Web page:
Without a legacy, who are we?

Maybe a true legacy doesn’t need to be sought out

‘Music lasts. And paintings last. And poetry lasts.’

This was the drive behind Brendan Gleeson’s character in The Banshees of Inisherin. A man who wanted to leave a legacy at any cost. Great movies are littered with stories of people whose motivation is to be remembered, especially in the world of creativity.

So, why is this obsession so all-consuming, and does this go to the heart of why we create? In the Pixar film Coco (2017), once people in the afterlife have been forgotten they simply fade away. And who wants that? It makes our lives seam meaningless, ephemeral, so fragile that they are simply lost in the mist of time. Too many of us yearn to prove that we were here, and that we made a difference. 

So, we first have to ask, what is a legacy about? Because it isn’t about you right now, it’s about a hypothetical future where somehow out of the billions of people on the planet… you are placed in the history books. What if we didn’t have this pressure to make everything exceptional and historically long-lasting? What if we only created for ourselves? Because creativity is personal. It’s the external representation of your internal thoughts, something that is uniquely you.

However, a legacy is anything but personal

It’s creating for the masses. Creating something that enough people will relate to, and hold onto long after you’ve gone. In The Dark Knight Rises (2012) we see a man who is desperate to protect what he has created, showing the ultimate fragility of a legacy; that what we seek to create can be twisted and turned away from our original purpose. Because it doesn’t belong to us, once sent out into the world; it’s now owned by other people who can use it however they wish.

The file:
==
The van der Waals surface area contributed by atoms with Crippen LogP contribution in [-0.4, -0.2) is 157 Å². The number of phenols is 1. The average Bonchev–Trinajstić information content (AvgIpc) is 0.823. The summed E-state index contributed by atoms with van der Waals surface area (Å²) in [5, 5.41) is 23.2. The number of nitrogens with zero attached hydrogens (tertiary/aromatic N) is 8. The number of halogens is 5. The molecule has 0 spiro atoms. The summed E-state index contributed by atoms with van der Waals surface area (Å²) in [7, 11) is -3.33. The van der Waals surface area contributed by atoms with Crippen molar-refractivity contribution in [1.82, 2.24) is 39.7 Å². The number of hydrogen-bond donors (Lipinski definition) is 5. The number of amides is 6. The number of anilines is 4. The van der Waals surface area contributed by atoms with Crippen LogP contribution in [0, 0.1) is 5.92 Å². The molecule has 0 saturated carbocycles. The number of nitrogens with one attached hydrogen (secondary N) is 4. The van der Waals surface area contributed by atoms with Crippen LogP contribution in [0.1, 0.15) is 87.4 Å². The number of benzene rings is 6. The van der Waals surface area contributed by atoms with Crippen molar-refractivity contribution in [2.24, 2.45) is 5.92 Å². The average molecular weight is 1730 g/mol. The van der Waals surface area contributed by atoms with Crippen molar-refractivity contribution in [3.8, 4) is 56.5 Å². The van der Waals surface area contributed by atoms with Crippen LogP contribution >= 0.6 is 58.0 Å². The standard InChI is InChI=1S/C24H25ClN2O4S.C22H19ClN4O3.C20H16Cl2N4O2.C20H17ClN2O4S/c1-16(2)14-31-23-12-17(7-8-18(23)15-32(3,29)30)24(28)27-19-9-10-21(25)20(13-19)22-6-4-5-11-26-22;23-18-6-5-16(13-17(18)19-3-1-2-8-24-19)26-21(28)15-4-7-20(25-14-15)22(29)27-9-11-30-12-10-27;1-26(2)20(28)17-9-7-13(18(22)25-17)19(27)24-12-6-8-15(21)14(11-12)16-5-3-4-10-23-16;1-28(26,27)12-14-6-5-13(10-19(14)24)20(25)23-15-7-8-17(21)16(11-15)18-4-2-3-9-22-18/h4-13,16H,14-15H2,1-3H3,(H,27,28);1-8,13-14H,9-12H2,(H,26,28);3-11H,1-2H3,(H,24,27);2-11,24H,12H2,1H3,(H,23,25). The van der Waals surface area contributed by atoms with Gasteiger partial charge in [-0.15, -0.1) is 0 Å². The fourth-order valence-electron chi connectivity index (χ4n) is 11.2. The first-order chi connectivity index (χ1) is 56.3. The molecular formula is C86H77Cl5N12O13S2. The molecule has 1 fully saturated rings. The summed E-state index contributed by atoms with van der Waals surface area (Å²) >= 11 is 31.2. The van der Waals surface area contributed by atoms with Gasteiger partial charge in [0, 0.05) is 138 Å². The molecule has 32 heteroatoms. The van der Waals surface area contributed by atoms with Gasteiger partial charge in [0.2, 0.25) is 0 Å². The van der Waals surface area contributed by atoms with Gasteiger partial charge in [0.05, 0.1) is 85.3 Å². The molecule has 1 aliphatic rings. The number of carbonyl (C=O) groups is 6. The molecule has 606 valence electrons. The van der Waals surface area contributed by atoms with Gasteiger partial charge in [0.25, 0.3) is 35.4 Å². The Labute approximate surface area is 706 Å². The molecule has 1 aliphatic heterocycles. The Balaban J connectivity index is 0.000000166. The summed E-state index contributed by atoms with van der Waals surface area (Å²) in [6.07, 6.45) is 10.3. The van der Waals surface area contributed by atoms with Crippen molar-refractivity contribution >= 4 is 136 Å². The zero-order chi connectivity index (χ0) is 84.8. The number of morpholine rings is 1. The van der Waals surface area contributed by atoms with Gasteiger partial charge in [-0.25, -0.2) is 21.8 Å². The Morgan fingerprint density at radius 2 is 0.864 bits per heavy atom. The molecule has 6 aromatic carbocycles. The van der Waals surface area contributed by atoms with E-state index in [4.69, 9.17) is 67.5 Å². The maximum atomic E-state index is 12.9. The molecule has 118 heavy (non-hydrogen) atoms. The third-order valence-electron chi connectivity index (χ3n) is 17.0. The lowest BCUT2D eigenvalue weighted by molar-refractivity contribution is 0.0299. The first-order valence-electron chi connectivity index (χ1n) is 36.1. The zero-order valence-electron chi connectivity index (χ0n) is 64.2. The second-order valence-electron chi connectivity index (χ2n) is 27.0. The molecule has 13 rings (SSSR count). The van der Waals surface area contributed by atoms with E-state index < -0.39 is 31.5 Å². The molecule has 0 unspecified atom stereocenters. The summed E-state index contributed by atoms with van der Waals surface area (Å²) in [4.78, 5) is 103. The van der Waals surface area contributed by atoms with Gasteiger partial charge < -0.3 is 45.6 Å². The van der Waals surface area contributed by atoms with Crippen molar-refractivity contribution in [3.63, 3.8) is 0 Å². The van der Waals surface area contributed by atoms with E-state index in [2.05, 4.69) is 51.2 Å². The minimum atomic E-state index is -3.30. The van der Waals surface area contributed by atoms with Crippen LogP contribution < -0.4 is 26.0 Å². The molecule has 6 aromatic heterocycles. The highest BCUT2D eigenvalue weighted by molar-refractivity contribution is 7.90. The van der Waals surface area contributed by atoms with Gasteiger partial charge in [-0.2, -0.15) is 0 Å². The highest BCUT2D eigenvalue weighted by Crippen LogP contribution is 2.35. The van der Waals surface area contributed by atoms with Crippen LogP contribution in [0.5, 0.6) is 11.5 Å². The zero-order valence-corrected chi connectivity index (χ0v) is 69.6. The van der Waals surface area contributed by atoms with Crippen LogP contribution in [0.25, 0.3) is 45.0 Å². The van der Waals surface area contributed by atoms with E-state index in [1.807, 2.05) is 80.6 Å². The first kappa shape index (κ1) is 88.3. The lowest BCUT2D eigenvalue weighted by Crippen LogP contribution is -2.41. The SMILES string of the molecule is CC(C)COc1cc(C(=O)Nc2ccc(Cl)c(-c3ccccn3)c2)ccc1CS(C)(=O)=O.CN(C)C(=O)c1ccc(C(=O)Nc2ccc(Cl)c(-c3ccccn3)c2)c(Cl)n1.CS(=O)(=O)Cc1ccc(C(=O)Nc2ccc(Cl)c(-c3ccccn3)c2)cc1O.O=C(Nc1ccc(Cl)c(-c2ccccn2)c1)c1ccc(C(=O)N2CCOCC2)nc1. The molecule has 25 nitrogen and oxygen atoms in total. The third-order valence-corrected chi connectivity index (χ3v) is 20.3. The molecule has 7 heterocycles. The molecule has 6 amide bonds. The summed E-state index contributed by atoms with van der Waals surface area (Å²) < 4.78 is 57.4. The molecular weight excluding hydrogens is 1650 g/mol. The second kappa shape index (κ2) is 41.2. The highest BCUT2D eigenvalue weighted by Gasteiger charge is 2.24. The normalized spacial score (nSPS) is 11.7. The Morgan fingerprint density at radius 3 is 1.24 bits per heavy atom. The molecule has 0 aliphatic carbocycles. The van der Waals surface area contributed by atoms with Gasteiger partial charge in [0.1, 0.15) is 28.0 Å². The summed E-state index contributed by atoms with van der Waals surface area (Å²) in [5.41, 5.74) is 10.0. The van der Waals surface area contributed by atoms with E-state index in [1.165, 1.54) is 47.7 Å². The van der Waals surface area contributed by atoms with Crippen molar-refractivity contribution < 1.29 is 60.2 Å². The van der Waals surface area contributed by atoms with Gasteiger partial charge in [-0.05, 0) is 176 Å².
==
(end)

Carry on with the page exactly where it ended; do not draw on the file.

But there are people out there who don’t do, to be. They create for another purpose, to simply create. In Amazon’s show Daisy Jones & The Six (2023), the titular character journeys to Greece and finds herself amongst artists who refuse to create for others. Ultimately, she decides to choose fame and the promise of a legacy, but the idea of living and creating just in the moment, just for a second, appeals.

Perhaps it’s the eternal nature of the word legacy that’s so disorientating. Maybe then a true legacy doesn’t need to be sought out, but could just be something that happens by accident: like simply writing something that inspires someone to be braver. Composing a song and making someone think ‘I want to do this too!’ Or directing a small indie film that turns out to be the next Cannes winner. Who knows unless you just try?

Ultimately, we could all just take a lesson from Pádraic Súilleabháin in The Banshees of Inisherin and aim to be remembered for just… ‘being nice.’

Featured image: A scene from Coco (2017) / Disney Pixar

Lucy Elder, Senior Copywriter, TBWA\RAAD

Lucy is a global citizen having lived and worked in different corners of the world. She is currently based in Dubai working as a Senior Copywriter at TBWA\RAAD. With a passion for captivating stories, Lucy brings a unique international perspective to her work, creating compelling content that resonates with audiences

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